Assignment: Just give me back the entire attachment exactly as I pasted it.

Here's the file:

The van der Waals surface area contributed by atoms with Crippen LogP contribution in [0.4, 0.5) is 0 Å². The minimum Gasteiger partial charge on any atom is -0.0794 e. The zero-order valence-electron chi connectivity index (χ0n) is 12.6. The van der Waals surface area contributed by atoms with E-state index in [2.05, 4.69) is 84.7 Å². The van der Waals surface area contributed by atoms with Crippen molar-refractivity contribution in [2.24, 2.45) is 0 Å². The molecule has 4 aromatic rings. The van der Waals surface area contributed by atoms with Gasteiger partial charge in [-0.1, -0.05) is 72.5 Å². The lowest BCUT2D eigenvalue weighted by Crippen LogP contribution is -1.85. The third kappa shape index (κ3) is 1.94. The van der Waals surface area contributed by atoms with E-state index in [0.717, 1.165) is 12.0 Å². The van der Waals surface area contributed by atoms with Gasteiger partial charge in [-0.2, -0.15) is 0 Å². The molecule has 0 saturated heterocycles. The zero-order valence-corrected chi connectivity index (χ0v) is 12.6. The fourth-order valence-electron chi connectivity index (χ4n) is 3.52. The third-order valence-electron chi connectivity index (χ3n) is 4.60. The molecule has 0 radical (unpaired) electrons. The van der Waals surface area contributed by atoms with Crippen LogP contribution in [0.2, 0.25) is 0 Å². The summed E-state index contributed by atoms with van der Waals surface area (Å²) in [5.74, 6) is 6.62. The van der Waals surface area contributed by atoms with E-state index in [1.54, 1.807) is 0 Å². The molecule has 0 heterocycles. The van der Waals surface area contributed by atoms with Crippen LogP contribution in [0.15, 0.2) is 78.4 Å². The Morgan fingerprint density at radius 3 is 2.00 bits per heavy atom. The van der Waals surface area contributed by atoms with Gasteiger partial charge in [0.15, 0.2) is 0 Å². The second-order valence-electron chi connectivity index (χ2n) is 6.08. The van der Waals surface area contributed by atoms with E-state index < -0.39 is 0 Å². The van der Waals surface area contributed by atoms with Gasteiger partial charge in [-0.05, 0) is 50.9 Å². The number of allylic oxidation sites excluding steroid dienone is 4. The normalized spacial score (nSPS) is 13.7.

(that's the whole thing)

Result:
The van der Waals surface area contributed by atoms with Crippen LogP contribution in [0.4, 0.5) is 0 Å². The minimum Gasteiger partial charge on any atom is -0.0794 e. The zero-order valence-electron chi connectivity index (χ0n) is 12.6. The van der Waals surface area contributed by atoms with E-state index in [2.05, 4.69) is 84.7 Å². The van der Waals surface area contributed by atoms with Crippen molar-refractivity contribution in [2.24, 2.45) is 0 Å². The molecule has 4 aromatic rings. The van der Waals surface area contributed by atoms with Gasteiger partial charge in [-0.1, -0.05) is 72.5 Å². The lowest BCUT2D eigenvalue weighted by Crippen LogP contribution is -1.85. The third kappa shape index (κ3) is 1.94. The van der Waals surface area contributed by atoms with E-state index in [0.717, 1.165) is 12.0 Å². The van der Waals surface area contributed by atoms with Gasteiger partial charge in [-0.2, -0.15) is 0 Å². The molecule has 0 saturated heterocycles. The zero-order valence-corrected chi connectivity index (χ0v) is 12.6. The fourth-order valence-electron chi connectivity index (χ4n) is 3.52. The third-order valence-electron chi connectivity index (χ3n) is 4.60. The molecule has 0 radical (unpaired) electrons. The van der Waals surface area contributed by atoms with Crippen LogP contribution in [0.2, 0.25) is 0 Å². The summed E-state index contributed by atoms with van der Waals surface area (Å²) in [5.74, 6) is 6.62. The van der Waals surface area contributed by atoms with E-state index in [1.54, 1.807) is 0 Å². The molecule has 0 heterocycles. The van der Waals surface area contributed by atoms with Crippen LogP contribution in [0.15, 0.2) is 78.4 Å². The Morgan fingerprint density at radius 3 is 2.00 bits per heavy atom. The van der Waals surface area contributed by atoms with Gasteiger partial charge in [0.15, 0.2) is 0 Å². The second-order valence-electron chi connectivity index (χ2n) is 6.08. The van der Waals surface area contributed by atoms with E-state index < -0.39 is 0 Å². The van der Waals surface area contributed by atoms with Gasteiger partial charge in [-0.05, 0) is 50.9 Å². The number of allylic oxidation sites excluding steroid dienone is 4. The normalized spacial score (nSPS) is 13.7.